Brazil’s Azul Eyes Potential Restructuring
The fundamentals at Brazilian airline Azul look good. Revenues are up significantly from before the pandemic, and so are passenger numbers. New business lines, including air freight and vacations, are producing high margin income.
All of this lifted Azul, which is based outside São Paulo, to a strong 9 percent operating margin in the third quarter, its latest financial data available, despite elevated cost pressure. And its share of the domestic Brazilian market? Up 6 points from 2019 to more than 29 percent last year, data from Brazil’s aviation authority, ANAC.
Azul’s in a good place to ride the continued travel recovery, right? Maybe not.
The airline engaged advisor Seabury and law firm Weil to advise it on a potential restructuring, Air Finance Journal has reported. The airline, according to the report, hopes to avoid a court-led process but has not ruled out the possibility of a U.S. Chapter 11 filing.
An Azul restructuring would be the latest in a series of high-profile Latin American airline reorganizations. Aeromexico, Avianca, and Latam Airlines Group all went through the U.S. Chapter 11 process during the pandemic and have since emerged leaner carriers.
There are undoubtedly multiple factors at play for the airline’s decision to hire advisors, but a big one is undoubtedly the weak Brazilian real. From 2019 to 2022, the currency depreciated roughly 30 percent against the U.S. dollar. In money terms, Azul’s revenues jumped 44 percent in the third quarter compared to 2019 when denominated in reais; the change was a far more muted 7 percent increase in dollars. The carrier’s expenses increased 61 percent in real terms, and 19 percent in dollar terms.
Many of Azul’s big expenses are in dollars. These include aircraft leases and fuel, the latter of which spent much of 2022 at historically elevated levels. The airline spent Brazilian reais 1.9 billion on fuel in the third quarter, which equals a 116 percent year-over-year increase and a 134 percent increase compared to 2019. The increase in fuel expenses on Azul’s income statement includes the foreign exchange moves.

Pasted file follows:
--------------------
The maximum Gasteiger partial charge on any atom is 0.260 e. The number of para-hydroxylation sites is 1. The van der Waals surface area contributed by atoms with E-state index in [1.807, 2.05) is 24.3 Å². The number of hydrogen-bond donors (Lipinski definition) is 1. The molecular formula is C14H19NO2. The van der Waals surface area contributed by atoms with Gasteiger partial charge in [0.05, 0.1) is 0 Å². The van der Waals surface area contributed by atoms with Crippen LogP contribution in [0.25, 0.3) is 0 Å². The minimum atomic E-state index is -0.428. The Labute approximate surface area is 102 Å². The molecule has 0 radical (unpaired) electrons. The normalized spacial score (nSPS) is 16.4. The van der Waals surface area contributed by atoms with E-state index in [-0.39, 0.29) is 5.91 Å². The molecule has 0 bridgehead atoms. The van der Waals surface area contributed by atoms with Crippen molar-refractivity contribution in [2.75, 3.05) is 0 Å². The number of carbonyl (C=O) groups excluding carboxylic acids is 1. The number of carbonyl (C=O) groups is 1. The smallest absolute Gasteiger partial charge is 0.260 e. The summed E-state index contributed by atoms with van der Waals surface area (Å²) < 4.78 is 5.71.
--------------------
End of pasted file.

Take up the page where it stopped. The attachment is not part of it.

Azul CEO John Rodgerson, speaking at the carrier’s investor day in December, described the weak Brazilian real as a “huge challenge” early in his prepared remarks. And, as would be expected from a man who is promoting his company to investors, Rodgerson ticked off a list of items — from a leaner workforce to higher traffic numbers and strong yields — as ways it would manage through the challenges.
“We’re 44 percent larger in terms of absolute revenue compared to 2019 with less people on board,” Rodgerson said a month earlier at the Skift Aviation Forum in November. “Now, obviously fuel has gone up and other costs have gone up, we’ve had a little bit of devaluation of the currency, but I think that shows that we built it back a lot stronger.”
Another potential concern, but one not highlighted recently, are the debt and lease obligations that Azul postponed early in the pandemic. In 2021, Raymond James analyst Savanthi Syth noted this citing the deferred payments as something to watch, as well as the “significant cost pressure from the weaker [Brazilian real] relative to the [U.S. dollar].”
Azul has more than 1.2 billion Brazilian reais in debt maturities this year, 2.5 billion in 2024, and 2 billion in 2025. In addition, it has more than 4 billion Brazilian reais in lease payments due this year and next; lease obligations ease to 3.5 billion in 2025.
In 2021, Syth said Azul’s attempted hostile takeover of competitor Latam’s Brazilian operation could ease the debt and foreign exchange concerns by significantly increasing revenues. Azul withdrew its offer after Latam filed its reorganization plan with a U.S. bankruptcy court in November 2021.
And, to be clear, Azul is not alone in facing debt and foreign exchange pressures. Competitor Gol, Brazil’s second largest airline, faces many of the same issues. Both carriers are primarily domestic Brazilian airlines, and have limited U.S. dollar revenue streams to offset the weak real. Latam, Brazil’s largest airline, has a South America-wide franchise that diversifies its currency exposure.
Whether all this together — the weak Brazilian real, high fuel expenses, and looming debt maturities — is enough to push Azul into bankruptcy remains to be seen. The airline’s creditors may be willing to rework terms that allow the carrier to adjust its obligations out of court. And the Brazilian real could suddenly gain against the U.S. dollar, putting far more dollars in Azul’s bank account and easing the pressure it faces to make payments.
Azul did not respond to a request for comment.Subscribe Now to Airline Weekly
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